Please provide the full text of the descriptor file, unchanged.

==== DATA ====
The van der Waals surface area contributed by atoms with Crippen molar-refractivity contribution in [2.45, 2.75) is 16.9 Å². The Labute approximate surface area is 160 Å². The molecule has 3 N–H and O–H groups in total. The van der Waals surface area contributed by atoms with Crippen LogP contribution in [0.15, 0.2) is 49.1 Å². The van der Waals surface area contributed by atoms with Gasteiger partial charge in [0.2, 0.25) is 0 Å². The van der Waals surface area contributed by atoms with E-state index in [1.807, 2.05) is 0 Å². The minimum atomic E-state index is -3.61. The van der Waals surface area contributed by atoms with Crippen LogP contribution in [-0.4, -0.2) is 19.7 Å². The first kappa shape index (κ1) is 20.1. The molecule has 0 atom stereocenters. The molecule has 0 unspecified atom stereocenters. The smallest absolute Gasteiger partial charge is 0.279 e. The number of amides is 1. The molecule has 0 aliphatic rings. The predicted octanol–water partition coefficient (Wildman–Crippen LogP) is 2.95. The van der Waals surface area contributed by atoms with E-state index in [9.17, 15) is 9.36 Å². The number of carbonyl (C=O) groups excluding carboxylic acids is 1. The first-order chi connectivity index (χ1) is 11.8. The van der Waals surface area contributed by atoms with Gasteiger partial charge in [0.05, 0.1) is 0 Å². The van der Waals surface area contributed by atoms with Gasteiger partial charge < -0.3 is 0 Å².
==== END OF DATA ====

The van der Waals surface area contributed by atoms with Crippen molar-refractivity contribution in [2.45, 2.75) is 16.9 Å². The Labute approximate surface area is 160 Å². The molecule has 3 N–H and O–H groups in total. The van der Waals surface area contributed by atoms with Crippen LogP contribution in [0.15, 0.2) is 49.1 Å². The van der Waals surface area contributed by atoms with Gasteiger partial charge in [0.2, 0.25) is 0 Å². The van der Waals surface area contributed by atoms with E-state index in [1.807, 2.05) is 0 Å². The minimum atomic E-state index is -3.61. The van der Waals surface area contributed by atoms with Crippen LogP contribution in [-0.4, -0.2) is 19.7 Å². The first kappa shape index (κ1) is 20.1. The molecule has 0 atom stereocenters. The molecule has 0 unspecified atom stereocenters. The smallest absolute Gasteiger partial charge is 0.279 e. The number of amides is 1. The molecule has 0 aliphatic rings. The predicted octanol–water partition coefficient (Wildman–Crippen LogP) is 2.95. The van der Waals surface area contributed by atoms with E-state index in [9.17, 15) is 9.36 Å². The number of carbonyl (C=O) groups excluding carboxylic acids is 1. The first-order chi connectivity index (χ1) is 11.8. The van der Waals surface area contributed by atoms with Gasteiger partial charge in [0.05, 0.1) is 0 Å². The van der Waals surface area contributed by atoms with Gasteiger partial charge < -0.3 is 0 Å².